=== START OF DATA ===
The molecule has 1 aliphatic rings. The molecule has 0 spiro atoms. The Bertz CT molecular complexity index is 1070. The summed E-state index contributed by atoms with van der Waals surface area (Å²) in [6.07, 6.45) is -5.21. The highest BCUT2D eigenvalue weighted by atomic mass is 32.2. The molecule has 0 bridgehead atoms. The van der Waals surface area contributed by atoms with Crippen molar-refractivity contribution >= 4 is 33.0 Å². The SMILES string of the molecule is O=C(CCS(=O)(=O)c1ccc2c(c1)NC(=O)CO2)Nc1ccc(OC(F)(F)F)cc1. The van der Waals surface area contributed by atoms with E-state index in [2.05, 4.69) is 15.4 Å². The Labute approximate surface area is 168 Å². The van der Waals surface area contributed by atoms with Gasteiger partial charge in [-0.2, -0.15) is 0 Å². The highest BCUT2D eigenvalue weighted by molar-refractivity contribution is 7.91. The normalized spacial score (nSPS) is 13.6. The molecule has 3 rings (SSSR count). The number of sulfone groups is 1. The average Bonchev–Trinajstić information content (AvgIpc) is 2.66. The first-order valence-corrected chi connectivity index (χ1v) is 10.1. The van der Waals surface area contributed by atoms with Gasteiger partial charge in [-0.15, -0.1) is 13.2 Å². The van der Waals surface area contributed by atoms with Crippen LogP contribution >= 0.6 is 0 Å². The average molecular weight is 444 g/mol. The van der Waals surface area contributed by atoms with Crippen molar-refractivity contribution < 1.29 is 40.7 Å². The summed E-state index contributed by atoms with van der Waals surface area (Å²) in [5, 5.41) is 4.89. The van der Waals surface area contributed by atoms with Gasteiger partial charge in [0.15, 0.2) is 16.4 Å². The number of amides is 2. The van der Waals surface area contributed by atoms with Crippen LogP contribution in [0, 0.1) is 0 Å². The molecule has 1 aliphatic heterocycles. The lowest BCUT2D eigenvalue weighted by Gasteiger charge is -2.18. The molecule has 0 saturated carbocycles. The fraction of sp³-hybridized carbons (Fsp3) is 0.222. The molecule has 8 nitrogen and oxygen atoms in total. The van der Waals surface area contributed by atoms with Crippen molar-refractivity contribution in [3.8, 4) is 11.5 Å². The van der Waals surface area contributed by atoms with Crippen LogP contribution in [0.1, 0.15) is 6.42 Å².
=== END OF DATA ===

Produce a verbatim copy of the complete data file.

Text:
The molecule has 1 aliphatic rings. The molecule has 0 spiro atoms. The Bertz CT molecular complexity index is 1070. The summed E-state index contributed by atoms with van der Waals surface area (Å²) in [6.07, 6.45) is -5.21. The highest BCUT2D eigenvalue weighted by atomic mass is 32.2. The molecule has 0 bridgehead atoms. The van der Waals surface area contributed by atoms with Crippen molar-refractivity contribution >= 4 is 33.0 Å². The SMILES string of the molecule is O=C(CCS(=O)(=O)c1ccc2c(c1)NC(=O)CO2)Nc1ccc(OC(F)(F)F)cc1. The van der Waals surface area contributed by atoms with E-state index in [2.05, 4.69) is 15.4 Å². The Labute approximate surface area is 168 Å². The van der Waals surface area contributed by atoms with Gasteiger partial charge in [-0.2, -0.15) is 0 Å². The highest BCUT2D eigenvalue weighted by molar-refractivity contribution is 7.91. The normalized spacial score (nSPS) is 13.6. The molecule has 3 rings (SSSR count). The number of sulfone groups is 1. The average Bonchev–Trinajstić information content (AvgIpc) is 2.66. The first-order valence-corrected chi connectivity index (χ1v) is 10.1. The van der Waals surface area contributed by atoms with Gasteiger partial charge in [-0.15, -0.1) is 13.2 Å². The van der Waals surface area contributed by atoms with Crippen LogP contribution >= 0.6 is 0 Å². The average molecular weight is 444 g/mol. The van der Waals surface area contributed by atoms with Crippen molar-refractivity contribution < 1.29 is 40.7 Å². The summed E-state index contributed by atoms with van der Waals surface area (Å²) in [5, 5.41) is 4.89. The van der Waals surface area contributed by atoms with Gasteiger partial charge in [0.15, 0.2) is 16.4 Å². The number of amides is 2. The van der Waals surface area contributed by atoms with Crippen LogP contribution in [0, 0.1) is 0 Å². The molecule has 1 aliphatic heterocycles. The lowest BCUT2D eigenvalue weighted by Gasteiger charge is -2.18. The molecule has 0 saturated carbocycles. The fraction of sp³-hybridized carbons (Fsp3) is 0.222. The molecule has 8 nitrogen and oxygen atoms in total. The van der Waals surface area contributed by atoms with Crippen molar-refractivity contribution in [3.8, 4) is 11.5 Å². The van der Waals surface area contributed by atoms with Crippen LogP contribution in [0.1, 0.15) is 6.42 Å².